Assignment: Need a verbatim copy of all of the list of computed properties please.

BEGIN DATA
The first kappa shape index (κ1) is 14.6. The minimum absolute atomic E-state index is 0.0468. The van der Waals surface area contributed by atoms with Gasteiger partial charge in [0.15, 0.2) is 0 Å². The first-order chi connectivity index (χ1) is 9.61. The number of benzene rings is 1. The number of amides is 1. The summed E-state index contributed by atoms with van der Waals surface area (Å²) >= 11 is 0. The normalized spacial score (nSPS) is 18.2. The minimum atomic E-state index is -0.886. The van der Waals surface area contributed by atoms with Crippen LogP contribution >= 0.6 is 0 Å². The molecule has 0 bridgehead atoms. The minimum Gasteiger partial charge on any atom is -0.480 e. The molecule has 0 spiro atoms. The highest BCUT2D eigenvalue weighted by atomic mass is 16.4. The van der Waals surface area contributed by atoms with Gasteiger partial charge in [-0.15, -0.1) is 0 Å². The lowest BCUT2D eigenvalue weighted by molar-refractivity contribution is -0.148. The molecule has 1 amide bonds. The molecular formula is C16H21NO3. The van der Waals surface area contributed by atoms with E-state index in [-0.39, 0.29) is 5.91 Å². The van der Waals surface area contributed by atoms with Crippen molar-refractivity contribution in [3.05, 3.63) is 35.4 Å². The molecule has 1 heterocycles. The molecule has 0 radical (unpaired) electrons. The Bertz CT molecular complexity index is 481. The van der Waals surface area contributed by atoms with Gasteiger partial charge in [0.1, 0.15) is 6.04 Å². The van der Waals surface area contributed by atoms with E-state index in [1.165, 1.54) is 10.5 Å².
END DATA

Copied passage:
The first kappa shape index (κ1) is 14.6. The minimum absolute atomic E-state index is 0.0468. The van der Waals surface area contributed by atoms with Gasteiger partial charge in [0.15, 0.2) is 0 Å². The first-order chi connectivity index (χ1) is 9.61. The number of benzene rings is 1. The number of amides is 1. The summed E-state index contributed by atoms with van der Waals surface area (Å²) >= 11 is 0. The normalized spacial score (nSPS) is 18.2. The minimum atomic E-state index is -0.886. The van der Waals surface area contributed by atoms with Crippen LogP contribution >= 0.6 is 0 Å². The molecule has 0 bridgehead atoms. The minimum Gasteiger partial charge on any atom is -0.480 e. The molecule has 0 spiro atoms. The highest BCUT2D eigenvalue weighted by atomic mass is 16.4. The van der Waals surface area contributed by atoms with Gasteiger partial charge in [-0.15, -0.1) is 0 Å². The lowest BCUT2D eigenvalue weighted by molar-refractivity contribution is -0.148. The molecule has 1 amide bonds. The molecular formula is C16H21NO3. The van der Waals surface area contributed by atoms with E-state index in [-0.39, 0.29) is 5.91 Å². The van der Waals surface area contributed by atoms with Crippen molar-refractivity contribution in [3.05, 3.63) is 35.4 Å². The molecule has 1 heterocycles. The molecule has 0 radical (unpaired) electrons. The Bertz CT molecular complexity index is 481. The van der Waals surface area contributed by atoms with Gasteiger partial charge in [0.1, 0.15) is 6.04 Å². The van der Waals surface area contributed by atoms with E-state index in [1.165, 1.54) is 10.5 Å².